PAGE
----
Install new kernel while keeping the old kernel with YUM and RPM, how?

devhdadevhda Posts: 11Member ■□□□□□□□□□
How can you accomplish this?

If I understand it correctly, with RPM it works like this:

rpm -ivh kernelpackage.rpm -> it installs a new kernel while keeping the old kernel in case the new kernel fails to boot. This is the prefered option.

rpm -Uvh kernelpackage.rpm -> it installs a new kernel and it deletes the old kernel. This is *NOT* recommended to do.


With YUM:

yum install kernel
yum update kernel

in BOTH cases, I notice in my lab at home that the old kernel is kept and the new one is added and the system boots from it.
If this is the case, then what is the difference between both YUM commands?

Comments

  • hiddenknight821hiddenknight821 Posts: 1,209Member ■■■■■□□□□□
    Yum is the way to go when updating kernel. Essentially, it does the same thing as expected. Here's the source straight from the horse's mouth.
    yum always installs a new kernel in the same sense that RPM installs a new kernel when you use the command rpm -i kernel. Therefore, you do not need to worry about the distinction between installingand upgrading a kernel package when you use yum: it will do the right thing, regardless of whether you are using the yum update or yum install command.

    When using RPM, on the other hand, it is important to use the rpm -i kernel command (which installs a new kernel) instead of rpm -u kernel (which replaces the current kernel). See Section B.2.2, “Installing and Upgrading” for more information on installing/upgrading kernels with RPM.
  • devhdadevhda Posts: 11Member ■□□□□□□□□□
    Yum is the way to go when updating kernel. Essentially, it does the same thing as expected. Here's the source straight from the horse's mouth.

    Excellent answer, thanks hiddenknight! icon_cheers.gif
  • JockVSJockJockVSJock Posts: 1,118Member
    Also, would recommend checking the /boot/grub/grub.conf files and makes sure that all stanzas are updated to the newest version of the kernel, along with checking files under /boot too.

    Also remember that some 3rd party software will need to re-installed as well. Example of this is VMWare Tools if the server is a VM.
    ***Freedom of Speech, Just Watch What You Say*** Example, Beware of CompTIA Certs (Deleted From Google Cached)

    "Its easier to deceive the masses then to convince the masses that they have been deceived."
    -unknown
  • VeritiesVerities Posts: 1,162Member
    JockVSJock wrote: »
    Also, would recommend checking the /boot/grub/grub.conf files and makes sure that all stanzas are updated to the newest version of the kernel, along with checking files under /boot too.

    Also remember that some 3rd party software will need to re-installed as well. Example of this is VMWare Tools if the server is a VM.

    Using vSphere 5.0 I still have this problem with our RHEL vms. VMtools need to be reinstalled anytime we patch them.

    I also recommend only using YUM as RPM is going the way of the dodo. The only use for RPM in my opinion is querying config files for a package...but even then, after working with RHEL or CentOS for a while you will become familiar with the locations of them.
  • JockVSJockJockVSJock Posts: 1,118Member
    Verities wrote: »
    Using vSphere 5.0 I still have this problem with our RHEL vms. VMtools need to be reinstalled anytime we patch them.

    Yup, going thru right now with a script to update all of the VMWare Tools. I also have to do this for the software for Oracle ASM/Grid too.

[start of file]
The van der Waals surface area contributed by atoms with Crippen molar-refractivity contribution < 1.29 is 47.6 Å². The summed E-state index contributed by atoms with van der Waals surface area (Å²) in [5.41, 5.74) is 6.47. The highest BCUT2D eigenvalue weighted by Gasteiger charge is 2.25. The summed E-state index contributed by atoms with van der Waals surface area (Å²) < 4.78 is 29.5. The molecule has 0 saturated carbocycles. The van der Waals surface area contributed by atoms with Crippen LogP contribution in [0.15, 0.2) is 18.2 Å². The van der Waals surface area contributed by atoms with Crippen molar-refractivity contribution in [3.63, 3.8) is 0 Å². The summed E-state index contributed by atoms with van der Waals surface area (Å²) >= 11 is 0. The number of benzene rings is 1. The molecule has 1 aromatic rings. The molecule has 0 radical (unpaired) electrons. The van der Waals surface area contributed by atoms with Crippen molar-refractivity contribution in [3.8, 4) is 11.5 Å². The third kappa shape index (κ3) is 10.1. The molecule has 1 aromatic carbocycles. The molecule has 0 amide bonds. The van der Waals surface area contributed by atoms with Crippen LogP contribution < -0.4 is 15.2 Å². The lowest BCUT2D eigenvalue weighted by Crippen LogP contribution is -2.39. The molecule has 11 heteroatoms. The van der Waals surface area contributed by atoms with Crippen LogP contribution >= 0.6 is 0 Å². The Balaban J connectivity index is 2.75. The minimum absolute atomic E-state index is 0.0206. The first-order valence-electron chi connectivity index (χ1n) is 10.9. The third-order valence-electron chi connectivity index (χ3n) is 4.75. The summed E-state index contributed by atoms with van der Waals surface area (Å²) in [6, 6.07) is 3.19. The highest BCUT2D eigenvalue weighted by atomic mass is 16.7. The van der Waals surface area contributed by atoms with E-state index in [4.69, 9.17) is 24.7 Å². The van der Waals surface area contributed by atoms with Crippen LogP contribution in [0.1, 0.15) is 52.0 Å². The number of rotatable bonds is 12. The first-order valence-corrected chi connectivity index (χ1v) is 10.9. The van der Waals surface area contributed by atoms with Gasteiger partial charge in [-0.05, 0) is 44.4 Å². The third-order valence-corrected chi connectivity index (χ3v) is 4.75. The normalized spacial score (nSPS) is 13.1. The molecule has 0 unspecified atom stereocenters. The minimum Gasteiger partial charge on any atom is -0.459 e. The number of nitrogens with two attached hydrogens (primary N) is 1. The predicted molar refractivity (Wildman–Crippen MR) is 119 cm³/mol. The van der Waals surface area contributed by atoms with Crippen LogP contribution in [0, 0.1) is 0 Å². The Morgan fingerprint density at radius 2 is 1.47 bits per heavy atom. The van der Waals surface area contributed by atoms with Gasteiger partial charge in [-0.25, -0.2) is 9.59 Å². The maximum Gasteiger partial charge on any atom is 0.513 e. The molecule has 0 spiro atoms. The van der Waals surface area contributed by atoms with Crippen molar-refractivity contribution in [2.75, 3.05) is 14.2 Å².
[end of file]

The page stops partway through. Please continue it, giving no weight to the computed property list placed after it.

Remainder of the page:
Also YUM is going to be deprecated here in the near future:

    https://fedoraproject.org/wiki/Changes/ReplaceYumWithDNF
    ***Freedom of Speech, Just Watch What You Say*** Example, Beware of CompTIA Certs (Deleted From Google Cached)

    "Its easier to deceive the masses then to convince the masses that they have been deceived."
    -unknown
  • VeritiesVerities Posts: 1,162Member
    JockVSJock wrote: »
    Yup, going thru right now with a script to update all of the VMWare Tools. I also have to do this for the software for Oracle ASM/Grid too.

    Also YUM is going to be deprecated here in the near future:

    https://fedoraproject.org/wiki/Changes/ReplaceYumWithDNF

    Good to know. We're still using RHEL 5/6 so I don't think we'll be seeing it for a couple years.
  • JockVSJockJockVSJock Posts: 1,118Member
    On another thread, it looks like Linux distros are on the verge of deprcating a bunch of commands, in addition to YUM:

    https://dougvitale.wordpress.com/2011/12/21/deprecated-linux-networking-commands-and-their-replacements/

    I can say this, at least Linux world moves faster on this Vs Microsoft Windows.
    ***Freedom of Speech, Just Watch What You Say*** Example, Beware of CompTIA Certs (Deleted From Google Cached)

    "Its easier to deceive the masses then to convince the masses that they have been deceived."
    -unknown
  • Mike7Mike7 Posts: 1,061Member ■■■■□□□□□□
    Verities wrote: »
    Using vSphere 5.0 I still have this problem with our RHEL vms. VMtools need to be reinstalled anytime we patch them.
    It was a hassle and VMware's direction(blog post) is open-vm-tools (OVT) for new supported Linux distros.

    On RHEL/CentOS 7, skip VMtools and yum install open-vm-tools. yum install open-vm-tools-desktop if you have GUI desktop.
    OVT is officially supported and the KB article can be found at http://kb.vmware.com/kb/2073803

    For RHEL/CentOS 5/6, I will try the VMware Tools Operating System Specific Packages (OSPs) site at https://www.vmware.com/support/packages
    The vSphere 5.X doc is at https://packages.vmware.com/tools/docs/manuals/osp-esxi-51-install-guide.pdf
    For example, RHEL 6 RPMs are at https://packages.vmware.com/tools/esx/latest/rhel6/x86_64/index.html


    I am lazy... so whenever there is a way to automate..... :)
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